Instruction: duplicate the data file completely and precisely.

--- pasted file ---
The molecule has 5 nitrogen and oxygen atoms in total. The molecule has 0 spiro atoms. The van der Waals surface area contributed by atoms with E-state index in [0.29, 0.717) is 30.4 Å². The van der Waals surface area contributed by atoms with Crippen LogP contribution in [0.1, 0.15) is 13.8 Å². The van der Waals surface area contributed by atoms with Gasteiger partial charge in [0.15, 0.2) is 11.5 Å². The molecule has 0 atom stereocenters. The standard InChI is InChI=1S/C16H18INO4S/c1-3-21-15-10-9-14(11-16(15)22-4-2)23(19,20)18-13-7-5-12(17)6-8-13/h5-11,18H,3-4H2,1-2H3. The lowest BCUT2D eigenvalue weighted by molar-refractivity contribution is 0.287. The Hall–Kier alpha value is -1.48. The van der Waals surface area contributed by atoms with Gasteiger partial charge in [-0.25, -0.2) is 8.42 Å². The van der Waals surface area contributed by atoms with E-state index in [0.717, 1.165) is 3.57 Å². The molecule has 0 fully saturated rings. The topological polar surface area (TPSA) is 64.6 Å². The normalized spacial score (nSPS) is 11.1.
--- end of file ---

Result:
The molecule has 5 nitrogen and oxygen atoms in total. The molecule has 0 spiro atoms. The van der Waals surface area contributed by atoms with E-state index in [0.29, 0.717) is 30.4 Å². The van der Waals surface area contributed by atoms with Crippen LogP contribution in [0.1, 0.15) is 13.8 Å². The van der Waals surface area contributed by atoms with Gasteiger partial charge in [0.15, 0.2) is 11.5 Å². The molecule has 0 atom stereocenters. The standard InChI is InChI=1S/C16H18INO4S/c1-3-21-15-10-9-14(11-16(15)22-4-2)23(19,20)18-13-7-5-12(17)6-8-13/h5-11,18H,3-4H2,1-2H3. The lowest BCUT2D eigenvalue weighted by molar-refractivity contribution is 0.287. The Hall–Kier alpha value is -1.48. The van der Waals surface area contributed by atoms with Gasteiger partial charge in [-0.25, -0.2) is 8.42 Å². The van der Waals surface area contributed by atoms with E-state index in [0.717, 1.165) is 3.57 Å². The molecule has 0 fully saturated rings. The topological polar surface area (TPSA) is 64.6 Å². The normalized spacial score (nSPS) is 11.1.